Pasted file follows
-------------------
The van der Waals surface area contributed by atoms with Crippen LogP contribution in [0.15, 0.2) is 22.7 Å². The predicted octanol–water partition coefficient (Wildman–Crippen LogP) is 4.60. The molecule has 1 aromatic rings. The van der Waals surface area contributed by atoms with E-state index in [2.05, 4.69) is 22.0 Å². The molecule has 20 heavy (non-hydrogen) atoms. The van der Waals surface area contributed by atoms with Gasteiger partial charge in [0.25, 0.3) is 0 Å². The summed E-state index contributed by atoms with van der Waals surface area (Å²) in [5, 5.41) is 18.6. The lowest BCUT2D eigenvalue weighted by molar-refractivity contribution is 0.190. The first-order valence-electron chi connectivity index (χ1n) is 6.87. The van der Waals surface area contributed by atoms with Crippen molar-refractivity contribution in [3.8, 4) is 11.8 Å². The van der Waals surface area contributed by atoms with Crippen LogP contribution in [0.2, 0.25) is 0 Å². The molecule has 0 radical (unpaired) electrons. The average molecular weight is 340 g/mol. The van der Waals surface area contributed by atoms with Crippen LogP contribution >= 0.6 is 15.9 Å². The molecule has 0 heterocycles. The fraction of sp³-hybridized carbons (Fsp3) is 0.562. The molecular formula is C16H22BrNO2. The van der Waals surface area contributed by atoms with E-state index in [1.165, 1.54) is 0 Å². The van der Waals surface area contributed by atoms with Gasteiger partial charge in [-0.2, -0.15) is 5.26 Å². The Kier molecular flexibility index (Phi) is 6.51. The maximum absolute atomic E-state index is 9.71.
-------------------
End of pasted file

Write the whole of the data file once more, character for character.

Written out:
The van der Waals surface area contributed by atoms with Crippen LogP contribution in [0.15, 0.2) is 22.7 Å². The predicted octanol–water partition coefficient (Wildman–Crippen LogP) is 4.60. The molecule has 1 aromatic rings. The van der Waals surface area contributed by atoms with E-state index in [2.05, 4.69) is 22.0 Å². The molecule has 20 heavy (non-hydrogen) atoms. The van der Waals surface area contributed by atoms with Gasteiger partial charge in [0.25, 0.3) is 0 Å². The summed E-state index contributed by atoms with van der Waals surface area (Å²) in [5, 5.41) is 18.6. The lowest BCUT2D eigenvalue weighted by molar-refractivity contribution is 0.190. The first-order valence-electron chi connectivity index (χ1n) is 6.87. The van der Waals surface area contributed by atoms with Crippen molar-refractivity contribution in [3.8, 4) is 11.8 Å². The van der Waals surface area contributed by atoms with Crippen LogP contribution in [0.2, 0.25) is 0 Å². The molecule has 0 radical (unpaired) electrons. The average molecular weight is 340 g/mol. The van der Waals surface area contributed by atoms with Crippen LogP contribution >= 0.6 is 15.9 Å². The molecule has 0 heterocycles. The fraction of sp³-hybridized carbons (Fsp3) is 0.562. The molecular formula is C16H22BrNO2. The van der Waals surface area contributed by atoms with E-state index in [1.165, 1.54) is 0 Å². The van der Waals surface area contributed by atoms with Gasteiger partial charge in [-0.2, -0.15) is 5.26 Å². The Kier molecular flexibility index (Phi) is 6.51. The maximum absolute atomic E-state index is 9.71.